The Case For and Against the iPad Mini

The late Steve Jobs had plenty to say about a 7-inch tablet, ranging from a larger 10-inch screen size being the minimum needed to create great tablet apps, to suggesting users sand down their fingers to make it easier to use the smaller screen. He even called 7-inch tablets “dead on arrival”.

He was right too, up until Amazon released the 7-inch Kindle Fire, which has been a roaring success in the USA, and was in part responsible for inspiring the even more popular – and internationally available – Google Nexus 7.

But it’s not the screen size that has made the Nexus 7 and Kindle Fire a success, it’s the price, as they both cost less than half that of an entry-level Apple iPad.

None of this has stopped rumours gathering pace suggesting that Apple is preparing another iPad model for sale though, and that it will feature a smaller 7.85-inch touchscreen. Here’s the story of the 7-inch iPad model so far, broken down into three categories.

What we know as 100% fact

Nothing at all. Zero.

What is rumoured?

Plenty. The screen size has been estimated at 7.85-inches, or according to Bloomberg, between 7-8 inches diagonally, with a resolution of 1024×768. The size and resolution of the screen is perhaps the most consistent rumour surrounding the iPad Mini, but that doesn’t make it anymore factual.

Due to the small size and potentially low price, the tablet won’t have a rear camera, and a new leak said to show the casing of the iPad Mini backs this up.

As for the processor, nobody seems sure, therefore we’ve got talk of the A5 chip from the iPad 2 (a revised A5X from the new iPad), and even the chance it won’t use an Apple chip at all. Madness.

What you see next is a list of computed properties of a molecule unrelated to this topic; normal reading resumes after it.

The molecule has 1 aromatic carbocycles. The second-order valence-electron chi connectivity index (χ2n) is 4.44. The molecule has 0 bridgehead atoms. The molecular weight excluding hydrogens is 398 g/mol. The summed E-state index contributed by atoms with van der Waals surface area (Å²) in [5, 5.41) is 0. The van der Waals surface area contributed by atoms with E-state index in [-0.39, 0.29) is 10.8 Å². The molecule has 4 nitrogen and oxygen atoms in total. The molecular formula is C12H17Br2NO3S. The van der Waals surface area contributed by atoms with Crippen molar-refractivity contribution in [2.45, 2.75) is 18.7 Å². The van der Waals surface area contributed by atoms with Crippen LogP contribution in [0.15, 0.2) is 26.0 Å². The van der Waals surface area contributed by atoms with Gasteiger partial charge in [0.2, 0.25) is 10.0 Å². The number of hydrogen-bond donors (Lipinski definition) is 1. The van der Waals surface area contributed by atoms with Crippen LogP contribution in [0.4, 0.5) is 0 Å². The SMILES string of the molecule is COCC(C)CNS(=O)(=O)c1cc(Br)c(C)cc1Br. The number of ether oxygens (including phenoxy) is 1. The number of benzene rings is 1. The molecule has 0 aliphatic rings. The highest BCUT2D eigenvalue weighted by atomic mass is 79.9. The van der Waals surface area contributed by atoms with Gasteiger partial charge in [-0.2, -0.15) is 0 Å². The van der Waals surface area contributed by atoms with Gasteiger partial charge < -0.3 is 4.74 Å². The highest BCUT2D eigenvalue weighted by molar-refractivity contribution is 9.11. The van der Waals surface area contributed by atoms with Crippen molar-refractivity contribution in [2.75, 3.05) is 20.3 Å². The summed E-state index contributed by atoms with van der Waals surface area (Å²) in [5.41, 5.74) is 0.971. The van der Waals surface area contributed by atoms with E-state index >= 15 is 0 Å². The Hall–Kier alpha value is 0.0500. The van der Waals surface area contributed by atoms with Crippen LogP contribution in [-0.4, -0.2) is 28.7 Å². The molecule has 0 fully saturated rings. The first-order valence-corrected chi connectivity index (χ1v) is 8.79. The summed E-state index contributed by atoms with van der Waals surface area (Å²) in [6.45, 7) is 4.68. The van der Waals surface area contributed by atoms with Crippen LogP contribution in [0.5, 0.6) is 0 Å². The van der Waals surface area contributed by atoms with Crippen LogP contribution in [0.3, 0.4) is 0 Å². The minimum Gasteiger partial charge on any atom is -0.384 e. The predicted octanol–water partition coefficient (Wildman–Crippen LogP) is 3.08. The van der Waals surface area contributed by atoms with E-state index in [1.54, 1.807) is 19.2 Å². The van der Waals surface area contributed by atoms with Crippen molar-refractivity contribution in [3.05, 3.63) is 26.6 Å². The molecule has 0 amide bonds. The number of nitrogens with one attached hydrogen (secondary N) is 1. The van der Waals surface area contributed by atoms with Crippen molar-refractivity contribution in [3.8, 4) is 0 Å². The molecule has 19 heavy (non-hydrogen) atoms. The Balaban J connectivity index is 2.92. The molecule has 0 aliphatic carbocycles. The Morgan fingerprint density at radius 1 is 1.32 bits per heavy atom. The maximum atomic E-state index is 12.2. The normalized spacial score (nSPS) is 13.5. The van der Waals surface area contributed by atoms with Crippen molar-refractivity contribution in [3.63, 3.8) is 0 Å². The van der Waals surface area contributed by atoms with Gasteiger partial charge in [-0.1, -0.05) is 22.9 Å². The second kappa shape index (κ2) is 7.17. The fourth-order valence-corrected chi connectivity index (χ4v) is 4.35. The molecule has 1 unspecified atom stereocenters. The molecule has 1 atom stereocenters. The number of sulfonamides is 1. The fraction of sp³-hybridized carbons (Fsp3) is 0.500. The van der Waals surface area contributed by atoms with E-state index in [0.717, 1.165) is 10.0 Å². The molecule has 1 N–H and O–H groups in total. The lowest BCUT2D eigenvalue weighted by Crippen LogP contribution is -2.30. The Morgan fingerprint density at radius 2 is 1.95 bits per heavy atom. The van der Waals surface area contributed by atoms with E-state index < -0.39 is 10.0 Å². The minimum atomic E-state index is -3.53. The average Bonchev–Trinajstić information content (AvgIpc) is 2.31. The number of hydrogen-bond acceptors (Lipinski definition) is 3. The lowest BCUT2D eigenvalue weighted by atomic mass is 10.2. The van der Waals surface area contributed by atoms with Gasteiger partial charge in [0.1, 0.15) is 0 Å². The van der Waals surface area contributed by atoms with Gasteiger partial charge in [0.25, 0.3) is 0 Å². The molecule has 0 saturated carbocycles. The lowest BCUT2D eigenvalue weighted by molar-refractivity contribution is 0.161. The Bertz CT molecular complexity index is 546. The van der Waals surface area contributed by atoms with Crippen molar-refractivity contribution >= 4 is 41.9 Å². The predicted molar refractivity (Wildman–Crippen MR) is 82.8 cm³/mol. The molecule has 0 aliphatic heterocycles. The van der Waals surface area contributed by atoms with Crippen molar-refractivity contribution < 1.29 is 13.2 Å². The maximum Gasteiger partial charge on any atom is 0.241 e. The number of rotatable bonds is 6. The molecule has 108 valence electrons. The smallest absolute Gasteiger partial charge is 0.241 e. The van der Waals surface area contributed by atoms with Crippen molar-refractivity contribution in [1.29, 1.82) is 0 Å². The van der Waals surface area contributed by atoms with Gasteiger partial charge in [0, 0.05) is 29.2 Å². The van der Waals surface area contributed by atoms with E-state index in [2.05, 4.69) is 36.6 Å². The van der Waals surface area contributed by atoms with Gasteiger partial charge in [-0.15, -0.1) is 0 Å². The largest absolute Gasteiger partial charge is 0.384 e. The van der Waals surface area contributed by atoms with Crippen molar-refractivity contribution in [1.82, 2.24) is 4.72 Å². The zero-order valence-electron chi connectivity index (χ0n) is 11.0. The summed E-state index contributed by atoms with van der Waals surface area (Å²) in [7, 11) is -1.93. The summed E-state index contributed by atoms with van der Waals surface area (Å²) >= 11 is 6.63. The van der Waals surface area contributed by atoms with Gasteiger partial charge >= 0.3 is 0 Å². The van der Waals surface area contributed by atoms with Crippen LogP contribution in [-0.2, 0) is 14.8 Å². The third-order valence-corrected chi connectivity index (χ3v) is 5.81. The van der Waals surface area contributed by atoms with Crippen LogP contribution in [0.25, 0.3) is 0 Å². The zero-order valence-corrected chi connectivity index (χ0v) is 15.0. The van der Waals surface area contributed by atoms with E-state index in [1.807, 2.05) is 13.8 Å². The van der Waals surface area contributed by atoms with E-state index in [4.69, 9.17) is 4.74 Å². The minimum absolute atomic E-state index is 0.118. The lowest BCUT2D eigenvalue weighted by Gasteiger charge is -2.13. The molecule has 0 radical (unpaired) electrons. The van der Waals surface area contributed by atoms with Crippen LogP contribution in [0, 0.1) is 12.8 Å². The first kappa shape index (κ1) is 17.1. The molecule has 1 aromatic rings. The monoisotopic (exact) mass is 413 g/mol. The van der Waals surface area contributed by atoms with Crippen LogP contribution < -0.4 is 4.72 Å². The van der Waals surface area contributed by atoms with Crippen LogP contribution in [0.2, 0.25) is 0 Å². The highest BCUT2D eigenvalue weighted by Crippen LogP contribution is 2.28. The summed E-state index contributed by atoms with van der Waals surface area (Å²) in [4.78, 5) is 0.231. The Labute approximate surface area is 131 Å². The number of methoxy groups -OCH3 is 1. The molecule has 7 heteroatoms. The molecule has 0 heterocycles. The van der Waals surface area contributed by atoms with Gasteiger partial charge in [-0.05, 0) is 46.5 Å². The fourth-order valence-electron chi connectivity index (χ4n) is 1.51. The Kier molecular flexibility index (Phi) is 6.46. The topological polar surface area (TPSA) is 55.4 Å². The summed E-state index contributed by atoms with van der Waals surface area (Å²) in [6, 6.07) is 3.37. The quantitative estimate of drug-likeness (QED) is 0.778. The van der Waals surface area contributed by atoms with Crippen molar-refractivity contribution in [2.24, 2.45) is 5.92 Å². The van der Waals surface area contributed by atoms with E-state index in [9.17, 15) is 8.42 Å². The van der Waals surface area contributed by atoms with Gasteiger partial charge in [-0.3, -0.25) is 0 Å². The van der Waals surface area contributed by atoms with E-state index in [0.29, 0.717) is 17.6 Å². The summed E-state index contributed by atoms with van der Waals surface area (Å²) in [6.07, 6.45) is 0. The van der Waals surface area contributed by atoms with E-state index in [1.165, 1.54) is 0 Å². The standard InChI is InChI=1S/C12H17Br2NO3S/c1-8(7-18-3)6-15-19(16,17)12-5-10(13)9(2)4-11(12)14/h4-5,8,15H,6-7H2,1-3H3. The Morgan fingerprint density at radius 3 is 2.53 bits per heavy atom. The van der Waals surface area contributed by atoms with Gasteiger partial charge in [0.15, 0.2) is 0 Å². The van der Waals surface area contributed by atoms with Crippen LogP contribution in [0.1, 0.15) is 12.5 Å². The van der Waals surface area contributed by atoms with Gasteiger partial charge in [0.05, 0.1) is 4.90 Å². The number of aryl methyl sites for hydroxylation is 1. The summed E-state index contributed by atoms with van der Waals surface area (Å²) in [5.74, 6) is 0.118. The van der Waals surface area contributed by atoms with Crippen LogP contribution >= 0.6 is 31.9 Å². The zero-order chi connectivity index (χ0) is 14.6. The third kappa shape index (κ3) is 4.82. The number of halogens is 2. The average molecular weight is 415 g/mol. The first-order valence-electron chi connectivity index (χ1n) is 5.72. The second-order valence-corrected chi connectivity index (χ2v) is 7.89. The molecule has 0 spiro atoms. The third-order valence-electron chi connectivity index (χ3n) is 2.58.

With regards to when it’ll eventually show up, some have said it would arrive at WWDC in June, but it didn’t, and since then it has been linked with the expected September announcement of the next iPhone. Or, if you believe other industry whispers, September will see production begin with a launch in October. Or it’ll be November with a Christmas release date. But it could also be suffering from production delays and it’ll be out during early 2013 instead. As you can see, it’s all very clear.

For and against

John Gruber of makes a very good argument for the iPad Mini. He compares it to the iPod range, and quotes an article about a “price umbrella”.The argument is that companies need to offer products at all price ranges, so as to attract a broader range of customers. If they don’t, competitors make cheaper products and sell plenty, then use the profits to make even better products, thus eroding market share.

But Apple has never been one for offering cut-price products, and certainly never one to chase after tablets that – at the moment – are only considered a threat to its tablet market share by journalists and analysts.

At the moment the tablet market is really the iPad market, as explained by ZDNet James Kendrick, who cites Samsung as having a varied range of tablets at all different prices, but with little market share to show for it – raising the question why Apple would be bothering with a smaller, cheaper and therefore no-longer all that desirable iPad model.

In some of the documentation that has come out of the Apple vs Samsung patent trial over the past weeks, one relevant email conversation between Apple’s Eddy Cue and several other Apple VPs, including Tim Cook has come to light. Cue wrote that he believed “there will be a 7-inch market and we should do one”. It’s also said that Steve Jobs was “receptive” to the idea.

The question isn’t if Apple has made a 7-inch tablet, as a prototype almost certainly exists somewhere, it’s if it plans to put it on sale. If it does, just how many buyers will choose a so-called “lesser” iPad over the full-on Retina Display “new” iPad or its inevitably even more powerful successor?

Fay Shannon writes for Envirofone, who pay cash for phones and unwanted iPads.

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